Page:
Sadiq Jiwa: Staying in the Game
Learn how this lifelong athlete adapted to keep competing despite his JIA.
Despite the uncertainties that come with a chronic disease, life for 26-year-old Canadian golfer Sadiq Jiwa has held at least two constants — pain and his love for sports.
An active child, Sadiq began experiencing ongoing neck pain as a toddler that sent his parents on years-long quest for answers, which they finally received from rheumatologists in British Columbia. Sadiq had juvenile idiopathic arthritis (JIA) — a diagnosis which has evolved over the years as symptoms have changed and other joints have become involved.
Despite his pain and grueling treatment regimen — which at one point consisted of eight or nine pills with each meal — Sadiq continued to be active, trying his hand at multiple sports and deciding on hockey, which he played “somewhat competitively” until his early teens.
At 14, a bad injury and increased aggressiveness of the game forced Sadiq to give up the sport he loved — but not his love for sports. He traded in his skates and hockey stick for golf cleats and clubs and completely immersed himself into a sport not known for frost bite, concussions or broken teeth or bones.
Practicing at times for as long as 12 hours a day, Sadiq excelled in his new chosen sport, becoming captain of his school golf team by his junior year and being recruited to play for Kenyon College, a private liberal arts college in Ohio.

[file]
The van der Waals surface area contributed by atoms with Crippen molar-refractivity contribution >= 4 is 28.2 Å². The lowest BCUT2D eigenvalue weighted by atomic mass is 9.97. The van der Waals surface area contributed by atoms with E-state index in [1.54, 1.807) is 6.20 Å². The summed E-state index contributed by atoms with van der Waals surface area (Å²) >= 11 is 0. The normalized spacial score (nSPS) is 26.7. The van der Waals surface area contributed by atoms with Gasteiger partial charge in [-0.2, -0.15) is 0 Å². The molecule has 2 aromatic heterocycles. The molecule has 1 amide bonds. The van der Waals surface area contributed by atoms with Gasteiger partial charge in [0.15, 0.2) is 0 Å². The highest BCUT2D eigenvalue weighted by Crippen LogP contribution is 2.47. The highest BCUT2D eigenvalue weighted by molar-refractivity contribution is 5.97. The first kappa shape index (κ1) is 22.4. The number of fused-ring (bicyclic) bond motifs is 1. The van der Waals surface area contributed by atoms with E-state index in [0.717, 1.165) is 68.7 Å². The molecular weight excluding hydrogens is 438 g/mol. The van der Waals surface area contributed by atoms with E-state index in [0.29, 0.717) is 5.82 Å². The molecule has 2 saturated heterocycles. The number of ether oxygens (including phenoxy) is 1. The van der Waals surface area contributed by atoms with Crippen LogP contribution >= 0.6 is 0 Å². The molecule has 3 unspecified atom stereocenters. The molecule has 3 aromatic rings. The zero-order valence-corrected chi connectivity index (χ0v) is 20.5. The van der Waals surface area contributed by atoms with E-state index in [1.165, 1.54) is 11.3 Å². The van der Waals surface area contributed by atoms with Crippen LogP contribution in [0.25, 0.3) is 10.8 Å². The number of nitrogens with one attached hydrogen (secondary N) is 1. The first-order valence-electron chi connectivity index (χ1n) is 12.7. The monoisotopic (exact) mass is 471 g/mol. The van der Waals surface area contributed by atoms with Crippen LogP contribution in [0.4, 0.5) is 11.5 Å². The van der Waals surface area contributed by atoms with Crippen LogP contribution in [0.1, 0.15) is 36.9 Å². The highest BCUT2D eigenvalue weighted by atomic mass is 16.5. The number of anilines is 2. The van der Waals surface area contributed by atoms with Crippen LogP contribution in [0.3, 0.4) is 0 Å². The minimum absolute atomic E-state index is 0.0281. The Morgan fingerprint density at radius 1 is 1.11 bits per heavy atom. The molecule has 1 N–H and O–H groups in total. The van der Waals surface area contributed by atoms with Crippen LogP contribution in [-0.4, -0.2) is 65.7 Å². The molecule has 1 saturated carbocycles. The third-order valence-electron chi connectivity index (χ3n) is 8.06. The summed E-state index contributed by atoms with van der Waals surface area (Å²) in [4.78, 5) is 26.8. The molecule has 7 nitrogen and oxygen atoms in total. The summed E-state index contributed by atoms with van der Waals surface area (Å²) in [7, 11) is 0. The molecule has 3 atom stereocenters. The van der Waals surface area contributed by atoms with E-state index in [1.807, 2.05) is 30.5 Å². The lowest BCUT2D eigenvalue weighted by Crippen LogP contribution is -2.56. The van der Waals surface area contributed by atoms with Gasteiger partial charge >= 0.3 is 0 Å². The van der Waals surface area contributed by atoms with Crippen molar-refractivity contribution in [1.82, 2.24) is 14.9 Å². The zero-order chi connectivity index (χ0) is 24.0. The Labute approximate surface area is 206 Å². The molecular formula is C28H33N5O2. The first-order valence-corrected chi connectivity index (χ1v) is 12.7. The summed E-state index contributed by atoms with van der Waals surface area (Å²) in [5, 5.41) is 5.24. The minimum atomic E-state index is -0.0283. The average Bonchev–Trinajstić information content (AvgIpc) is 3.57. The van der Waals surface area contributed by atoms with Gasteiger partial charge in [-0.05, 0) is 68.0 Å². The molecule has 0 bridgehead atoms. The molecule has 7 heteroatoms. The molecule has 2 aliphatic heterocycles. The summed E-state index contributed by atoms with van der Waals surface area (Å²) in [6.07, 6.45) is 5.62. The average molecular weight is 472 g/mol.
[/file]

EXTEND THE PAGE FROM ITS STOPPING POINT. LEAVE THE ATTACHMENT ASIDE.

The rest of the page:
While his treatment, like his disease, has evolved over the years, he says his current regimen of a biologic medication and methotrexate along with daily meloxicam and cyclobenzaprine, a muscle relaxant, as needed, keeps the disease under control for the most part. Non-medication approaches, such as physiotherapy and adequate rest, are also important, he says.
Today, Sadiq is a pro golfer training for the PGA Tour with help of effective treatment, supportive parents, a modified swing and clubs, and a sheer determination to be the very best that he can be.
“The golf I play is not the one where you are in a golf cart with your buddies having a couple of beers,” he says. “This is training to become one of the best in the world and play at the ultra highest level.”
While few people — with arthritis or not — will become world-class athletes, Sadiq hopes his story can be an example for other young people facing challenges. “There’s got to be something there to help each individual person to get to whatever achievable goal they can get to.”
The first step, he says is get educated about arthritis. “There are resources available,” he says. “Find information to help you manage your condition and people who will support you. My advice is to go seek those out; that’s really what I did.”
Sadiq says getting educated means learning specifically how arthritis affects you, what triggers bad days and what helps.
“Similar to golf, we take it one shot a time,” he says. “With arthritis we take it one day at a time."
Story of Yes
Say Yes! Share Your Story
One of the most powerful things you can do to help others living with arthritis is share your story. If you have arthritis, care for someone who does or are making an impact in the arthritis community, your experiences can help someone who may feel alone. Whether you're a patient, caregiver, donor, volunteer or researcher — you can be an inspiration by sharing your Story of Yes.Share Your Story